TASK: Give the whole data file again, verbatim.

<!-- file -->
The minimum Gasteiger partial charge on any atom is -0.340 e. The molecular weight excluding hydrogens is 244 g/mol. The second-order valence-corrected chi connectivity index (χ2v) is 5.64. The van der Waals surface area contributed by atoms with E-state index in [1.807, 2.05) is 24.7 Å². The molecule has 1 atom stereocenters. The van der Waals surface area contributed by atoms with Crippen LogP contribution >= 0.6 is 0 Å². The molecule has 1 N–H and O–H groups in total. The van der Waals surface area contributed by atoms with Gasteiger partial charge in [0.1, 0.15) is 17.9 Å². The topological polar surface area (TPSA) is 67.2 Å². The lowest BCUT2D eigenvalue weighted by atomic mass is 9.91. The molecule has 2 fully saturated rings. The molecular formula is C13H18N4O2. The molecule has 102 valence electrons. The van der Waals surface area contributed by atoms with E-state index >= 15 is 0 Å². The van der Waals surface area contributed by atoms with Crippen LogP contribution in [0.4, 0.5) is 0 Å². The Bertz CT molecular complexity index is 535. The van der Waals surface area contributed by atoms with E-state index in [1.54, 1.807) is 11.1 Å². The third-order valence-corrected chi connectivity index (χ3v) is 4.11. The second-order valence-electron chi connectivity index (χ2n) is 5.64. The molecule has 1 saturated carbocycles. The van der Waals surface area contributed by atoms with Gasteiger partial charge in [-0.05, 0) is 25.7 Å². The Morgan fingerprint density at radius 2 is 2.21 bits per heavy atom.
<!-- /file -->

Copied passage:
The minimum Gasteiger partial charge on any atom is -0.340 e. The molecular weight excluding hydrogens is 244 g/mol. The second-order valence-corrected chi connectivity index (χ2v) is 5.64. The van der Waals surface area contributed by atoms with E-state index in [1.807, 2.05) is 24.7 Å². The molecule has 1 atom stereocenters. The van der Waals surface area contributed by atoms with Crippen LogP contribution >= 0.6 is 0 Å². The molecule has 1 N–H and O–H groups in total. The van der Waals surface area contributed by atoms with Gasteiger partial charge in [0.1, 0.15) is 17.9 Å². The topological polar surface area (TPSA) is 67.2 Å². The lowest BCUT2D eigenvalue weighted by atomic mass is 9.91. The molecule has 2 fully saturated rings. The molecular formula is C13H18N4O2. The molecule has 102 valence electrons. The van der Waals surface area contributed by atoms with E-state index >= 15 is 0 Å². The van der Waals surface area contributed by atoms with Crippen LogP contribution in [0.4, 0.5) is 0 Å². The Bertz CT molecular complexity index is 535. The van der Waals surface area contributed by atoms with E-state index in [1.54, 1.807) is 11.1 Å². The third-order valence-corrected chi connectivity index (χ3v) is 4.11. The second-order valence-electron chi connectivity index (χ2n) is 5.64. The molecule has 1 saturated carbocycles. The van der Waals surface area contributed by atoms with Gasteiger partial charge in [-0.05, 0) is 25.7 Å². The Morgan fingerprint density at radius 2 is 2.21 bits per heavy atom.